As Ben noted earlier this week, “It wouldn’t be the preseason if we were not completely panicking about something.” I think this is the best caveat for all writing and speculation this time of year.
Individual players and units may look bad, but we don’t really know if they’re in top playing shape or if the coaches are just experimenting with some looks that they will probably never bring out in a meaningful game.
Throughout the week however, most of the hand-wringing in Chiefs Kingdom seemed to center around the young and unproven offensive line that had a rough outing on Sunday against the Carolina Panthers. I think that it is a concern, but it’s only the second weakest part of our roster.
Here’s why I’m not as worried about the O-line: the Carolina Panthers’ front seven is going to make a lot of offensive linemen look bad. In fact, that top-five group will be tossing around blockers against most teams once the regular season starts up. Meanwhile, the Chiefs O-line as a group had a pretty good game against the highly talented D-line of the Cincinnati Bengals just a week earlier.
Furthermore, the Chiefs first-team offense faired pretty well despite the blocking problems. On the first drive, QB Alex Smith drove the team down the field for a field goal, which might have been a TD, had the drive not been hampered by a 10-yard holding penalty by rookie RG Zach Fulton on the play.
On both of the subsequent drives the Chiefs pushed into Carolina territory and settled on a field goal on their 3rd drive only after a catch by TE Anthony Fasano was ruled not a catch for some reason. Fasano also got a 10-yard penalty on the drive for bumping into a linebacker on a pass play.
Heading into the game, I fully expected the Chiefs’ young and inexperienced O-line to struggle with the Carolina front seven; and struggle they did. To me, this O-line group looks like an average to slightly below-average unit. The Chiefs defensive backfield on the other hand looks like one of the worst in the league.
I had hopes that the team’s cobbled-together secondary would look better against a Carolina team that lost its top four wideouts in free agency. In fact, the player that caught the most passes for Carolina that is still on the team — TE Greg Olsen — was out of this game with an injury. The Panthers also had a QB hitting the field for the first time in the preseason, still recovering from an ankle injury.
The early returns were good and QB Cam Newton and the Panthers were duds on three successive 3-and-outs. The Chiefs’ front seven looked dominant once again during that stretch, but it also looked to me like that was more due to Newton’s rustiness and unfamiliarity with his receivers than anything else. Once the Panthers got their running game going and had their protection hold up long enough for Newton to make accurate passes to receivers, the Chiefs defense was shredded.
On Newton’s fourth drive, Chiefs CB Ron Parker should really be credited with the score. After throwing an 11-yard strike to WR Eric Dickson, who beat out S Daniel Sorenson in coverage, Parker committed an awful and obvious pass interference penalty. This gifted the Panthers 32 yards and a first-and-goal on the 6. A couple of runs later, the Panthers were in the lead.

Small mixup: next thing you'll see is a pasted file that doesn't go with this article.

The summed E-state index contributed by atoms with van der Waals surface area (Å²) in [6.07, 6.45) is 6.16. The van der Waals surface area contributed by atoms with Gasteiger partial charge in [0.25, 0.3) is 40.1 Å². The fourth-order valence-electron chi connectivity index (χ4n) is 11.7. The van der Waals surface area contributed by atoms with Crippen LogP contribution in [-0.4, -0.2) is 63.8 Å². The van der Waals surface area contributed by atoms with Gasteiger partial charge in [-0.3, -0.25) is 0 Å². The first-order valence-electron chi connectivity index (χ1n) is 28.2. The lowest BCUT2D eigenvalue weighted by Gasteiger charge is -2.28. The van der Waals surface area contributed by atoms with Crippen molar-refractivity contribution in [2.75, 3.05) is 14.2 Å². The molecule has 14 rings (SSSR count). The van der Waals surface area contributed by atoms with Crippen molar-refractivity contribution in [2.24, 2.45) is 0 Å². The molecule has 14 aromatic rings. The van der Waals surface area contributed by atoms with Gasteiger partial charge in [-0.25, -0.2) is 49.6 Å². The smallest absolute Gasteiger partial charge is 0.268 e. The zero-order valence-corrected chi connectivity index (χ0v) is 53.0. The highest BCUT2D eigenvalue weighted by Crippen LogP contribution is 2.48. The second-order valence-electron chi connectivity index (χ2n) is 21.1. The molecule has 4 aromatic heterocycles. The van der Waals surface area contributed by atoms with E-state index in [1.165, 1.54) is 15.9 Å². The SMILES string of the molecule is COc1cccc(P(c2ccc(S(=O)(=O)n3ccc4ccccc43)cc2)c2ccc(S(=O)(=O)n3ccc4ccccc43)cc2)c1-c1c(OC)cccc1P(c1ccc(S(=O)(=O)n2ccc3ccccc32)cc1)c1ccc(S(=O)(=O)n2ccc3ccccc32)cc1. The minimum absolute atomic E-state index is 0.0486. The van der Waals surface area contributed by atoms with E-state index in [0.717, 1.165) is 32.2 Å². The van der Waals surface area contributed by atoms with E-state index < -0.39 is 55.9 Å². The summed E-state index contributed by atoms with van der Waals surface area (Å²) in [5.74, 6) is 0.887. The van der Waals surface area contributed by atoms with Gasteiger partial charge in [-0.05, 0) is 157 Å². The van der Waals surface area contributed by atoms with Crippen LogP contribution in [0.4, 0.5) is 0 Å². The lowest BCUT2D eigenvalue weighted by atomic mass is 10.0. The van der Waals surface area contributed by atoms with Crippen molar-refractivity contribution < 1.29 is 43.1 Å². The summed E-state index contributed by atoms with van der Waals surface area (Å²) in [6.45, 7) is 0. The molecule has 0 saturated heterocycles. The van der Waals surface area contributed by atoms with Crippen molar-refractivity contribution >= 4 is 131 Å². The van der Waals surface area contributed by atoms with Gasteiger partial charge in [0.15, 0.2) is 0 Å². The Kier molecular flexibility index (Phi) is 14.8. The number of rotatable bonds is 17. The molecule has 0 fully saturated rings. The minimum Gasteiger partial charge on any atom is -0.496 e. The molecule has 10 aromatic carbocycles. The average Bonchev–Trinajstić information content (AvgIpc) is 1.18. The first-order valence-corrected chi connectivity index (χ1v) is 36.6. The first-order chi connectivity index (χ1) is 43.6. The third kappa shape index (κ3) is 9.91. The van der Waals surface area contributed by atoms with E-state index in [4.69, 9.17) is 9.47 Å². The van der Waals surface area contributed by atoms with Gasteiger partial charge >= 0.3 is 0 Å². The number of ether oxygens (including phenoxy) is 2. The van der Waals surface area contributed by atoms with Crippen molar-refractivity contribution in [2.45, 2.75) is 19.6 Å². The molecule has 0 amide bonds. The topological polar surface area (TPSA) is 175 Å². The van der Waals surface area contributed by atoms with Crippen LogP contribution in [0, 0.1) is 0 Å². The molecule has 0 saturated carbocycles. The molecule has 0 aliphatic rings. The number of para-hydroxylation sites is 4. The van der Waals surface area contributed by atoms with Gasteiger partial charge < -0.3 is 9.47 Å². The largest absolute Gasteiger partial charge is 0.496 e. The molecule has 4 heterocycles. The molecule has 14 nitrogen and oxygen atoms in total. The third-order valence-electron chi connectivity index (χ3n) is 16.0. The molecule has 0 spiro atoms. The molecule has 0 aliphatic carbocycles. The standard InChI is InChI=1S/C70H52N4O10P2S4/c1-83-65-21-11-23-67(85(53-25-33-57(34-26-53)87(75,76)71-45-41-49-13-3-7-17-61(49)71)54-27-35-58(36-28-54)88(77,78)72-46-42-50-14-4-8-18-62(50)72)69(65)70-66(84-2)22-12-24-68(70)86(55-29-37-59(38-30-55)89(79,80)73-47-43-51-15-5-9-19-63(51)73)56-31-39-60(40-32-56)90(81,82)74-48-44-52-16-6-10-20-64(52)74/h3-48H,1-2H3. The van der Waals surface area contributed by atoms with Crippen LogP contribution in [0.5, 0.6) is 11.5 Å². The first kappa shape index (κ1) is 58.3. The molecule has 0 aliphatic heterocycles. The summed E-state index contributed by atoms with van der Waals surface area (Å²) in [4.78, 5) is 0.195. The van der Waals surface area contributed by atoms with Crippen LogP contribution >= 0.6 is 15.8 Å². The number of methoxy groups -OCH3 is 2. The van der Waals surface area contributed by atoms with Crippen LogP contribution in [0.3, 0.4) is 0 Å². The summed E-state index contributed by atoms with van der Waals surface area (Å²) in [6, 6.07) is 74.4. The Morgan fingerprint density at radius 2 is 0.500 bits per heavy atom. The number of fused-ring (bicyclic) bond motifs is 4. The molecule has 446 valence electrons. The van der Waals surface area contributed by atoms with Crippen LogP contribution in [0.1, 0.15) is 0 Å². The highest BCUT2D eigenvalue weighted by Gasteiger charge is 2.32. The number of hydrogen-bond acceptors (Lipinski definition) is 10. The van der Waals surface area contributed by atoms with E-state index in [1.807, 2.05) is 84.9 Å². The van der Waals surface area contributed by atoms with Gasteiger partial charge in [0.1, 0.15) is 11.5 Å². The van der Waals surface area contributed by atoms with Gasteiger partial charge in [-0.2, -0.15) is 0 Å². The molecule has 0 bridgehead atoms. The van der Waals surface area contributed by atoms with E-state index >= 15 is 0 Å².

On the next drive, Newton started things off with an easy 24-yard pass to rookie WR Kelvin Benjamin. After a short incompletion and a sack by LB Joe Mays, the Chiefs had Carolina looking at a long field goal with 3rd and 16 on the 32-yard line. No worry, Newton flipped an easy pass to 31-year-old backup WR Jason Avant, who easily beat CB Sean Smith for 25 yards.
Things got worse when the Carolina backups hit the field. Carolina QB Derek Anderson, who is playing for his third team, has never looked so good. He ended with a 141.1 passer rating making the entire Chiefs secondary looking like a scout team.
Only one Chiefs defender was credited with a pass defensed all game — LB Derrick Johnson, who tipped a pass in the 1st quarter. The only stats the Chiefs defensive backfield seemed to be producing were passes allowed and defensive penalties committed (many of which, I agree, were total hogwash).
In my notes of the game, the only DB that earned a positive mention was CB DeMarcus Van Dyke, a castaway from the Raiders that looked like a long shot to make the team going into Sunday’s game.
In case you were wondering what the coaches think about the state of each position group, they made that clearer by trading G Rishaw Johnson to the Buccaneers for backup S Kelcie McCray.
Overall, I think it’s the secondary that will make or break the Chiefs season this year, just like it was the DBs’ weakness that broke a lot of the team’s games late in the season — including that playoff game that shall not be mentioned.
Once RB Jamaal Charles is back in the lineup, the Chiefs can deal with shaky pass protection with quick passes that put Charles with the ball in space. Even more encouraging, Smith dealt with the constant Carolina rush very well on Sunday without Charles in the lineup. Although he did get sacked twice on plays where the defense got a rusher through clean, giving up two sacks to Carolina in one half is not too shameful.
But, if even a team with as dysfunctional of a passing game as Carolina can pass on the Chiefs’ DB’s at will, I shudder to think what will happen when Denver comes to town. The Chiefs might have to win with an NBA-like score.
One can hope that once S Eric Berry is back and healthy, things will settle a bit in the secondary, but Berry can’t be everywhere. Plus, with the way that the Chiefs like to run him close to the line in run support, I’m not sure he will be able to save the day when opposing receivers are running free from the rest of the defensive backfield.
All of that said, remember, this is just the preseason. Still, if you’re going to panic about something, panic about the secondary.